Password Rules Are Bullshit


Couldn’t agree more.



Ah unicode… I remember reading that ligatures? or something that are created in windows vs say mac, that look identical can have different codepoints, thus you can end up with thinking you have the same password, but because a password hashing algorithm looks at this as binary it could actually hash different. I’m having trouble finding exactly what characters could be typed different but look the same. And of course you have the issues with actually typing these in on different input devices. Maybe this is one of those things that was a problem but isn’t anymore. That said I tend to lean toward caution on unicode passwords, unless you’ve tested it on all your devices.

That said I’m all for passphrases I use a 30+ character passphrase for my password manager password. Similar size for device logins where I can’t use the password manager. And, like another poster, I hate when sites, or even worse apps (Ally Bank I’m looking at you) will not let me paste or form fill my credentials.

I personally have thought for non full keyboard logins though, sites should support a device auth section that can be authenticated with another logged in device. So I log in with a computer, I take a picture (or just put my username in on my phone) the device shows up in the device table, I get a notification and can authorize the device with my computer. No password entry required on the device. This does require 2 devices, but most of the time I find I could do this for first logins on my phone.



Provocative counter question: instead of accepting plain text passwords, accept only a (hex/base64/??? encoded) cryptographic hash of the password.

On the definitely-a-plus side:

  • Entropy of the password is limited only by the cryptographic hash’s characteristics, primarily length. So up to 512 bits is easily available ‘carrying capacity’, though user’s passwords are likely going to be significantly less ‘random’ than this.
  • Users can type/paste in whatever
  • You get a nice and formally specified input, so you can do basic validation/sanity checks trivially. (I.e. is the length correct, is the encoding correct).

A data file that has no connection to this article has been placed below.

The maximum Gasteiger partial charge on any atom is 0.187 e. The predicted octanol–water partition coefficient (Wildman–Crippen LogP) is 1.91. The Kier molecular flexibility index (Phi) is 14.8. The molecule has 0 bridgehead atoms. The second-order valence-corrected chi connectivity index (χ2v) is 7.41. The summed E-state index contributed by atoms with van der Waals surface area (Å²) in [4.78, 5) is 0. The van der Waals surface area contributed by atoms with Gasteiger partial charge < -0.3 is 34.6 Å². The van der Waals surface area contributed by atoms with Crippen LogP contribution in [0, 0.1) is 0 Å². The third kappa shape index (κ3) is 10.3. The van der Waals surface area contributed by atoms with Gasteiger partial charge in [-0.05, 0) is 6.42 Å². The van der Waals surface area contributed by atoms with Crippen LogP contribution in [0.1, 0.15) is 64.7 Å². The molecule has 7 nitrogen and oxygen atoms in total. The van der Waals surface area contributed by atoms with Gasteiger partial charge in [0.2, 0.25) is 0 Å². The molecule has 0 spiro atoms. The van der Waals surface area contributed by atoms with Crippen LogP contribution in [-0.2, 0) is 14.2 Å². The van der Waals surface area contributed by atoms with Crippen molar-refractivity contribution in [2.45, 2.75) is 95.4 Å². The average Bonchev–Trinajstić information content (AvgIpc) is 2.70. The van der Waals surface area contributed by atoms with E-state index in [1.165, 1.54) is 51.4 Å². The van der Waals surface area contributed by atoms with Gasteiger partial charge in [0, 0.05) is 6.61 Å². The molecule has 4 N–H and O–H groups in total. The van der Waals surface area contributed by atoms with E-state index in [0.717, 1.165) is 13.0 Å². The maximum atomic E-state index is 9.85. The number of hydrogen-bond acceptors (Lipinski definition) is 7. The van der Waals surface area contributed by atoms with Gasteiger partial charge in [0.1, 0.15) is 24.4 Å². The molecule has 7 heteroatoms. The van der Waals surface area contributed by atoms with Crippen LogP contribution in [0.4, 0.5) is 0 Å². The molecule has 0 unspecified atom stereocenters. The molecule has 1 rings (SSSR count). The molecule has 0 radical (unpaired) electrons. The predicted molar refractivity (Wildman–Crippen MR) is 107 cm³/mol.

On the depends-on-your-perspective side of things:

  • Silly password rule checks have to happen client side, as you will not be able to do so server side.
  • In the context of usability, you essentially require your users to use JavaScript in order to log in.

On the definitely-a-down side:

  • … What am I missing?


I’m probably mistaken but you may be thinking of broken support for Arabic ligatures in things like fonts? Because in Arabic script you have ligatures for pretty much everything depending on context, so the same ‘character value’ looks wildly different depending on:

  • How broken your UI controls/OS/fonts are
  • What position and what word they appear in
  • What support is simply missing in your UI controls/OS/fonts.

However, that’s probably not how people enter passwords anyway: you type a particular pattern on your keyboard but that has only an indirect (if any) relationship with how such a pattern would be rendered on the screen. So you memorise which key presses to perform, rather than what shape the output should be.



While I agree that length is a simple solution and a good starting point, I invite you to check out the zxcvbn library as a few others have mentioned. It is written in JS and designed to run client side in ~20ms and has a shorter (~30k) list of passwords, names, and common words. It uses a variety of metrics to guess the brute-force strength of the password and provides a lot of feedback on what it finds. There is a demo linked from the github page.

This library has been tested with leaked password lists and common cracking tools (Here is a presentation and paper on that topic from USENIX Security '16) and seems to do well in predicting the strength of passwords against realistic attacks.

There are also ports to many languages, including ruby, if you want to run it server-side.

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I don’t think so, all I remember is reading something about how apple and windows were generating different codepoints for the same character (or maybe ligature), but in a password that would break things, and the support headache over mistakes in passwords… well I can see if this sort of thing is even remotely a concern that it’s not worth it to support “passwords” outside of the ascii range. Because you can’t remotely troubleshoot this in support since support shouldn’t ask you for your password, and you shouldn’t log the password, and etc, etc. I do feel like it was a ligature or accent mark or something else that was like combining characters that was doing this.



maybe I’m remembering this

summary (code shortened see post for full code)

print "\N{U+212B} \N{U+00C5} \N{U+0041}\N{U+030A}\n";

And that will print Å Å Å
What should passwords do? If I allow Unicode in passwords, should I allow U+212B when the original password had U+00C5?